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Dec 8, 2011 09:09 PM

Fried Rice Question (moved from L.A. board)

I prefer fried rice when it's pretty white looking. There's a place on Pico called Century Dragon that does it perfectly. (I'm not crazy about their other offerings.)

I also cook fried rice at home with some regularity. But, I can never get the white kind right. This has been stifling me for years. I'm hoping someone here might be able to answer my question.

When fried rice is white like at Century Dragon... where is the flavor coming from? Is it broth plus salt? Is there chicken powder?

I'm not asking about Japanese fried rice, though I'd love how that's done also. I'm talking about plain ol' Chinese fried rice. It's generally either brown, from soy... or pretty white. How is the white rice done?

If anyone knows with certainty, I'll be most grateful. Thanks!

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  1. I just use salt. You want to make sure it's evenly mixed in, so stir it around a lot.

    11 Replies
    1. re: Pandora

      Hey Pandora,

      Thanks for your response. What do you do for moisture... just water? Also, is this what's called Yangzhou fried rice? Thanks.

      1. re: mikeinla10

        I actually don't use anything for moisture....I've always understood that you want your rice and wok to be pretty dry in fact. So I have always used dried out day old rice right from the refrigerator. That way it won't clump and will come apart in fluffy bits. The only moisture is from oil and I tend not to use much, just enough so it won't stick to the wok. I'll stir fry the rice alone for awhile to warm it up and make sure the kernels are completely separated and then add in salt. Then scrambled eggs, green onions and other ingredients.

        Not sure about the Yang Chow fried rice thing...I think the BBQ pork makes rice Yang Chow style, but I am not really an authority on that. Fried rice for me is something to do with leftovers for lunch and not a dish that you would have at dinner or anything.

        1. re: Pandora

          Hey Pandora,

          Thanks again.

          Hmmm... I wonder if the problem is that I'm not doing dry enough rice. What I'll do is prepare rice in a cooker with very little water. But then, when I go to fry it, it definitely sticks to the pan and I have to start using water, broth, or soy to prevent sticking. I guess it could be the pan I use, but I think it's more likely the moisture.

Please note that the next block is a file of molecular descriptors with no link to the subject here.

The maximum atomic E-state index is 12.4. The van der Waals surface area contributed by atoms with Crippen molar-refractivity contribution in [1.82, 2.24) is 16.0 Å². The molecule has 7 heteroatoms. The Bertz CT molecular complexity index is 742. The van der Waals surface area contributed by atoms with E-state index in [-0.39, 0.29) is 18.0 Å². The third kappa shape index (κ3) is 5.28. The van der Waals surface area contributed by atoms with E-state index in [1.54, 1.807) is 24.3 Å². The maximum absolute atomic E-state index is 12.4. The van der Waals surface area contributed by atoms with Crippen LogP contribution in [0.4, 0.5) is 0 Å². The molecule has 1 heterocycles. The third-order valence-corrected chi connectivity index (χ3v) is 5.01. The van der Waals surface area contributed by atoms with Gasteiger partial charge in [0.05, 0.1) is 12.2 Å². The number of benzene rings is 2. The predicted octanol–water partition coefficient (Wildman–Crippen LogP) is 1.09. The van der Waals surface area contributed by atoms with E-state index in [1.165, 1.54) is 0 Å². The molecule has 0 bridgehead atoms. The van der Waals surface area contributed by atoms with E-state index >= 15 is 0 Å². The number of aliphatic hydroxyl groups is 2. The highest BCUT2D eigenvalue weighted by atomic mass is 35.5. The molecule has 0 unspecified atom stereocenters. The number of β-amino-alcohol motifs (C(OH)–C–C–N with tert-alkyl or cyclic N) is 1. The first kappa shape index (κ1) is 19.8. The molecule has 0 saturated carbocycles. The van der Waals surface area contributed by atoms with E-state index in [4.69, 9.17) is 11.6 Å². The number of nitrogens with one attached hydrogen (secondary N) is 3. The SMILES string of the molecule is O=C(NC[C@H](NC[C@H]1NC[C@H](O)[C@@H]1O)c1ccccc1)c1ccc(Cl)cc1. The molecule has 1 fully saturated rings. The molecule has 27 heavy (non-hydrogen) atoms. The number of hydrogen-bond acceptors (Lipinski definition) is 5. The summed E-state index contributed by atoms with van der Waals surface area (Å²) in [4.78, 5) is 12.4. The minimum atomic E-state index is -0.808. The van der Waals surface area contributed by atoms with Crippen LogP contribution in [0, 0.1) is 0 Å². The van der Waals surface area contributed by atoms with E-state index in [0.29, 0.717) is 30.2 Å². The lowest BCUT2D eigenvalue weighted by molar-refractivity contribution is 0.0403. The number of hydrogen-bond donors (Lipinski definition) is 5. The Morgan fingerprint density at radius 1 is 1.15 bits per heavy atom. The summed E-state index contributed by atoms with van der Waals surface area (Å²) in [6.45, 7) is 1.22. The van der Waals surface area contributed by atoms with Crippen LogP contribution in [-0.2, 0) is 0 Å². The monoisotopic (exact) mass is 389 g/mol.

I'll try what you're saying. Dumb question: How do you dry the rice? Do you leave it out for awhile and <i>then</i> throw it into the frig?


          1. re: mikeinla10

            "What I'll do is prepare rice in a cooker with very little water"

            That certainly help.

            "But then, when I go to fry it, it definitely sticks to the pan and I have to start using water, broth, or soy to prevent sticking"

            That is not the proper way to do fried rice. This is one of the major problems of people using the wrong tools for the wrong food. For fried rice, you should use either a carbon steel wok or a thin cast iron wok..... maybe a nonstick wok if you lower your expectation, but definitely do not use stainless steel surface wok or aluminum surface wok... You won't able to do it, and you will be stuck in your situation of adding water to the fried rice, which I am sure is not really how it should be done.

            1. re: mikeinla10

              Make sure you are using long grain rice for Chinese fried rice. Wash the rice until the water is clear to get rid of excess starch before cooking it. Then cook it and put it in the fridge. You must use day old rice to make fried rice.

              When frying, you might need more oil than you think you do, and get it hot. Keep moving the rice around nonstop in the wok when frying it. It helps if you have a wok spatula/ladle in each hand if your wok is stable enough.

              1. re: mikeinla10

                Rice, even washed long grain, has enough starch to stick unless -
                you use a well seasoned steel wok or a nonstick pan. Lots of oil, and very hot wok may compensate for less than perfect seasoning.

                1. re: paulj

                  Yep, the wok and high heat are key. This is why it's almost impossible to cook restaurant style Chinese food using typical home burners.

                  1. re: paulj

                    zfalcon and Paulj,

                    We probably should tell the original poster how much oil he needs. I think "lots of oil" sounds scary. This is about how much I use. For rice which is cooked from 1 cup of raw rice (2 cup of cooked rice?), I use about 5 tablespoons of oil -- I think. Oh yes, I stir fried in two batches. A common mistake is that people try to stir fried too much rice in one shot. Not a good idea.

                  2. re: mikeinla10

                    I prepare the rice mine usual way, and eat it with dinner. I put it In the fridge after dinner overnight. I don't think it matters hugely whether it sits out for a while before sitting in the fridge. I will only make fried rice after the rice has been in the fridge overnight. It needs to be hard.

                    I don't think I use as much oil as the rest of the posters do, but I will add if it seems to be sticking. And I do make sure the pan is well coated - maybe 2-3 Tablespoons?

                    And I do scramble the egg first, although I take it out and then cook the rice. When the rice is ready, after it has gotten salted a but, I'll put the egg back in.

                    I sometimes put a touch of soy sauce, but never enough for the color to get dark. If you use soy sauce, it's important to make sure it is fully incorporated color-wise. You don't want bits stained or spotty.